I downloaded Attachments by Rainbow Rowell from the local library, as I have read nothing but raving reviews about this author, and wanted to give her a try.  The first lines:From: Jennifer, To: Beth, Subject: Where are you?  Would it kill you to get here before noon?  I’m sitting here among the shards of my life as I know it, and you…if I know you, you just woke up.  You’re probably eating oatmeal and watching Sally Jessy Raphael.  E-mail me when you get in, before you do anything else.  Don’t even read the comics.”  Summary from Goodreads: “Beth Fremont and Jennifer Scribner-Snyder know that somebody is monitoring their work e-mail. (Everybody in the newsroom knows. It’s company policy.) But they can’t quite bring themselves to take it seriously. They go on sending each other endless and endlessly hilarious e-mails, discussing every aspect of their personal lives.  Meanwhile, Lincoln O’Neill can’t believe this is his job now- reading other people’s e-mail. When he applied to be “internet security officer,” he pictured himself building firewalls and crushing hackers- not writing up a report every time a sports reporter forwards a dirty joke.  When Lincoln comes across Beth’s and Jennifer’s messages, he knows he should turn them in. But he can’t help being entertained-and captivated-by their stories.  By the time Lincoln realizes he’s falling for Beth, it’s way too late to introduce himself.  What would he say . . . ?” My thoughts: This was a pretty unique book…and I loved the fact that it was set in 1999 (with all the Y2K craziness) at a newspaper that was slow to embrace the digital age.  The humor lies in the banter between best friends Beth and Jennifer. Their exchanges were so much fun to read (real comfort and even brutally honest at times) – and completely reminded me of the easy conversation tangents I have with some of my friends. (4/5 Stars)
I finished up the month with another quick read that has been on my radar for a while now – Cruising Attitude: Tales of Crashpads, Crew Drama, and Crazy Passengers at 35,000 Feet by Heather Poole.  The first lines: “Okay, where’s crazy.  That’s what I’m wondering every time I board a flight in my flammable navy blue polyester.  In flight, I’ve seen passengers get naked, attempt to open an emergency door in order to get off the ‘bus,’ reach inside a first-class meal cart and eat leftover food from a dirty plate, and get hit on the head by luggage – then threaten to sue the airline because the injury had affected their psychic abilities..”  Summary from Goodreads: “A charming, funny insider’s look at the life of a flight attendant, from coping with crazy passengers to finding love at 35,000 feet.  In the spirit of books like Waiter Rant and Kitchen Confidential, blogger and flight attendant Heather Poole gives the inside scoop on how to be the most hated passenger on the plane, whether passionate affairs with pilots are really as frequent as you’d think, what it’s like flying in a post-9/11 world, and everything else passengers never knew.  Readers will learn what it’s like to live in a flight attendant crashpad in “Crew Gardens,” Queens, where the bedrooms are crammed with bunkbeds and the neighbors get the wrong idea about why attractive women are coming and going at all hours. They’ll find out why it’s a bad idea to fall for pilots, and-in Heather’s case, at least-why it can be a good idea to fall for business class passengers. They’ll watch passengers and coworkers alike get escorted off the planes by police, and learn insider secrets on starting salaries, FA schedules, celebrity misbehavior, and much more. Packed with sometimes unbelievable and always hilarious stories, Cruising Attitude intermingles the best of galley gossip with Heather’s own experiences of life in the sky.”  My thoughts: This was a so-so book giving an inside look at the life of a flight attendant – which is not as glamorous as one might think.  I was hoping for more “stories”, but if you want to know what it’s like to really work as a flight attendant, this book seems to give a good blueprint. (3/5 Stars).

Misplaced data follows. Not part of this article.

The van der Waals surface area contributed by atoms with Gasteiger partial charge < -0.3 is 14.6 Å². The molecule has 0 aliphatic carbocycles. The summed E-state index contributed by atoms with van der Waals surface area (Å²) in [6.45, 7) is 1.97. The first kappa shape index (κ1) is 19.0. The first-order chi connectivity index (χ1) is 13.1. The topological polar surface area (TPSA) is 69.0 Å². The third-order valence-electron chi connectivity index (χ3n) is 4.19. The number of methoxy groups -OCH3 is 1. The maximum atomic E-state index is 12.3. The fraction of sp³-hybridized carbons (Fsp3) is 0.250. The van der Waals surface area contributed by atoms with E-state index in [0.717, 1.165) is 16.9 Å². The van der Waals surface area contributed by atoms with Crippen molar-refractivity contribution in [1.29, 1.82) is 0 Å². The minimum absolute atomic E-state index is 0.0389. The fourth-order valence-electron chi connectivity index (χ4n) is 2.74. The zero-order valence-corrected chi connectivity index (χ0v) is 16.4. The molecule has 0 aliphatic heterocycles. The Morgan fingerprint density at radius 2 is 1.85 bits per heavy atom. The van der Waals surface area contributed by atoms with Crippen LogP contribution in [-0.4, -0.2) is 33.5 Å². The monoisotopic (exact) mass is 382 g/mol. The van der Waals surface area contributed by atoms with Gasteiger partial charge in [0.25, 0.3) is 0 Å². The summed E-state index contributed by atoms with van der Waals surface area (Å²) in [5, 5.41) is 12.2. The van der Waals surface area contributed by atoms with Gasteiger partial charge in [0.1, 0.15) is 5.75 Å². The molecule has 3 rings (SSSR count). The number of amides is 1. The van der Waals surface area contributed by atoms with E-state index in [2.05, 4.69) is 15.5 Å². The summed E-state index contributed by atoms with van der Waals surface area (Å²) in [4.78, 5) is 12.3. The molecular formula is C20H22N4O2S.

April2014
What has been your favorite read of 2014 so far?  Any recommendations for me?
Jen
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One thought on “Good Reads – April 2014

  1. I read Absolute Power years ago and loved it. It is still one of my favorite books! Clint Eastwood stars in a movie based on the book, and even though I always like the books better, the movie was pretty good. Can’t wait to read The Fault in our Stars and see that movie as well.